Transportation Nation has reported that the US DOT’s decision regarding the Florida HSR money is expected to come next week.
According to Kate Hinds, during a Conference Call this afternoon with Secretary of Transportation Ray LaHood:
[Transportation Nation] also asked the secretary when an announcement would be made about awarding the $2.4 billion in high-speed rail money that Florida rejected earlier this year. LaHood would only say “next week.”
There is strong competition for the $2.4B, which were made available after Florida’s Governor Rick Scott returned his state’s grants in February, arguing that the costs of the project outweighed potential benefits. In total, Twenty-six applicants (including 24 states, DC and Amtrak) requested just under $10B from the returned moneys – over four times the amount available.
Despite the wide support that the program is receiving at the state level, the $2.4B took a hit in the April budget compromise for the remainder of FY2011. According to Todd Zwilich for Transportation Nation, Congress took $400M out of the Florida pool (plus $2.5B in unspent grants), leaving only $2B to distribute to hungry state DOTs.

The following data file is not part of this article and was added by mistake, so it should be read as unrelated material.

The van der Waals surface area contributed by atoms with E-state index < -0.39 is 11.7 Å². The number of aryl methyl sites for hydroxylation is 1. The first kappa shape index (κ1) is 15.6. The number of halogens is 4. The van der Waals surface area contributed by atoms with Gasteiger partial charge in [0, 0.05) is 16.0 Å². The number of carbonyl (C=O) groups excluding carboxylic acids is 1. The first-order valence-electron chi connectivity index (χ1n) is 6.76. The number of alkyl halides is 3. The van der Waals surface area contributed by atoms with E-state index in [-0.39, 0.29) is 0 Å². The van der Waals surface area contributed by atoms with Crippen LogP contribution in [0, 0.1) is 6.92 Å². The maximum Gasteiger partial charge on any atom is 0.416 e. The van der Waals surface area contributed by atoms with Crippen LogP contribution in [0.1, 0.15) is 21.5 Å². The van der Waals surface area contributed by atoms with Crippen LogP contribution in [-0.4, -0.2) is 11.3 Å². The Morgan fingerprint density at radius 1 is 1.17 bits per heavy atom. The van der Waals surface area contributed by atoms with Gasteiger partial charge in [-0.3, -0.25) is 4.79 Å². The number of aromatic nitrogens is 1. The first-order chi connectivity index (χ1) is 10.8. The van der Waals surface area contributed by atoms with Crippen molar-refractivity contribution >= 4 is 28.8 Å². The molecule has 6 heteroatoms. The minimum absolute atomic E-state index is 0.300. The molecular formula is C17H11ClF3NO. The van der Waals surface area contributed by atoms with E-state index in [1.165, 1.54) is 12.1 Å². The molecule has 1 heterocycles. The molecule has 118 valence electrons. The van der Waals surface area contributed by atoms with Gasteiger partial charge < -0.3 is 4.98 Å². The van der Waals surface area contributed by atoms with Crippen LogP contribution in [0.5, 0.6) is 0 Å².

After weeks of waiting, the US DOT has already begun to award the funding. The Chicago Tribune reported that Illinois received $186M in HSR funding to support faster operations (110mph) on a 21-mile section of track in Illinois, to support eventual 110mph service on the line from Chicago to St. Louis. According to reporter Jon Hilkevitch, the DOT notified congress this week that it has released $400M of the Florida money to new states. Beyond Illinois, it’s not clear which other states have won won funding.
The DOT’s decision could have an enormous impact on the future of the Gateway project. Amtrak has applied for $1.3B to begin the construction and design of HSR on the Northeast Corridor:
Amtrak’s large request is surpassed by that of California, which requested $2.4B to construct high-speed service on the line from Bakersfield to San Francisco. But large success in California seems unlikely, since it would dramatically tip the funding scales toward the west coast and California in particular. Already, California received $624M in grant money returned to the DOT by Wisconsin and Ohio. And in 2010, the state received approximately $3.3B for the statewide HSR initiative. Unless more states receive such high levels of investment, Obama will be unable to promote HSR as a national vision, a key component of his proposed surface transportation legislation.
Instead of California, a large commitment to the northeast could encourage HSR’s longterm and national success by signaling that the Obama Administration is interested in placing HSR funds where are they are most wanted, most economically promising, and most critical for the US’s long term economic success.